"Work to maintain balance in your life," was the most important recommendation of all from Al Carey, PepsiCos senior vice president of sales and retail strategies and keynote speaker at the Smith School graduation ceremony.
"Don't get me wrong - a successful career can be exhilarating, although I'd warn you that it won't ever be as great as you imagined, particularly if you're missing other important aspects of your life; such as family, friends, and other interests," said Carey. "I've never heard any executive at any point in their career say, 'I feel like I've spent too much time with my family.'"
Nearly 1,000 Smith School students joined their families and friends in celebration at the school's spring graduation, Wednesday, May 23, 2001. Approximately 660 students applied for bachelor's degrees, more than 320 for master's degrees, and five for Ph.Ds.
"What an exciting time for all of you, as you begin your new careers, and particularly since you're graduating from an institution that is perhaps more on the rise than any business school in the U.S.," said Carey in his opening remarks.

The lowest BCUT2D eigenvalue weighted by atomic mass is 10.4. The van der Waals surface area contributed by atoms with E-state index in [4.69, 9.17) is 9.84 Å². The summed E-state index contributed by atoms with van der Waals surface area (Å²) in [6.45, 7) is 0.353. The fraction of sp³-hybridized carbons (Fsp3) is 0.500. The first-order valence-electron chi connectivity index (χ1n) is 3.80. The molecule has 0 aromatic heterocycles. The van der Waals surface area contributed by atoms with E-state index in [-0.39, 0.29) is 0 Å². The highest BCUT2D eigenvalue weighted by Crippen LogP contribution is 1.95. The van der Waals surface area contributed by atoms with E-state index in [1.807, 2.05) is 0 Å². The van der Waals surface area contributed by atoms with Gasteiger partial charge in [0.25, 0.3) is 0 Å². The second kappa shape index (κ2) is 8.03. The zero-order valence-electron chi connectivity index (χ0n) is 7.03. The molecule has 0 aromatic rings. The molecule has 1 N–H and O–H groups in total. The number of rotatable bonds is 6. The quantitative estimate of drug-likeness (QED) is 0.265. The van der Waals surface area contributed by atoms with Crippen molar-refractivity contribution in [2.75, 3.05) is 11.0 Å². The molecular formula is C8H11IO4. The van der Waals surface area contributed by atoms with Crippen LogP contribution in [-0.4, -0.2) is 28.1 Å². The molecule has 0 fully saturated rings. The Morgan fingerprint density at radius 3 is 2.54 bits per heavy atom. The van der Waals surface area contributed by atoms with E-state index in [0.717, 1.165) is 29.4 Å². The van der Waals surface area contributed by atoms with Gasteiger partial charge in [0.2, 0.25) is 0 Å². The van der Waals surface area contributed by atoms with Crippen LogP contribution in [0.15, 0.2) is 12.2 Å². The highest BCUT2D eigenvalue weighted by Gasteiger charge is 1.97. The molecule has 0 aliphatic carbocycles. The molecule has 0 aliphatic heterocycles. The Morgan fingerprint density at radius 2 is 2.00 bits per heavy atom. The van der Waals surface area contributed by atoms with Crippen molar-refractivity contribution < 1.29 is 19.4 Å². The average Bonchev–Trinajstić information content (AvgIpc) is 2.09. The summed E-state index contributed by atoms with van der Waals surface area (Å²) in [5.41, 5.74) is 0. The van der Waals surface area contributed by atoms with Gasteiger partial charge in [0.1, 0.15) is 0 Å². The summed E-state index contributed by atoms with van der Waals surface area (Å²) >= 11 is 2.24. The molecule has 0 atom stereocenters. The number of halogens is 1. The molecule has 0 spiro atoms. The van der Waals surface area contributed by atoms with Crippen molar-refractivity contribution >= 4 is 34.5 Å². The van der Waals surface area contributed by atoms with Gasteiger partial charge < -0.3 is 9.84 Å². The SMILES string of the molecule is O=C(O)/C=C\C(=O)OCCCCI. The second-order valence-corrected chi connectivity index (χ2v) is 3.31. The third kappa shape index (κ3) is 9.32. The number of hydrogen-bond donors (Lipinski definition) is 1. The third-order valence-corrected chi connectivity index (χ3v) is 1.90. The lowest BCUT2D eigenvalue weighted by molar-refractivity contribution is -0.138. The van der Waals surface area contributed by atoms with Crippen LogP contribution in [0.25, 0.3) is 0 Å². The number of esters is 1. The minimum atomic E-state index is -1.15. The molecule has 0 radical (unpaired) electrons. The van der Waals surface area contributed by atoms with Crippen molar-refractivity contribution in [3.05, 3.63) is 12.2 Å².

Carey directs global sales for Pepsi-Cola, Frito-Lay, and Tropicana as well as long-term sales strategies with the corporation retailers. He also leads PepsiCos "Power of One" initiative, leveraging the combined strength of the corporations beverage and snack divisions worldwide. A 1974 University of Maryland graduate with a B.A. in government, Carey is chairman of the Smith Schools Campaign Leadership Committee. Last month, Carey received the Smith School's Distinguished Alumnus Award.
Carey enlightened graduates with five "non-textbook lessons" for professional and personal success: have confidence and use common sense, have patience, get a frontline mentor, think like a salesperson, and maintain balance.
He said that everyone is always selling, so thinking like a salesperson is imperative. "I thought I knew a lot about selling until I heard author Deepak Chopra speak at a conference and gave a new perspective on a selling mindset. He said the secret to success in any negotiation or transaction is asking the following question: 'How can I help you get what you want?'"
Margaret Lassack, a double major in international business and economics and recipient of the Deans' Graduate of Distinction Award, and Jennifer Darling, a business major and recipient of this year's Finance Award, also addressed graduates.
All University of Maryland graduates gathered in Cole Student Activities Building on Thursday, May 24 for the campus convocation. Maryland Governor Parris Glendening was the guest speaker.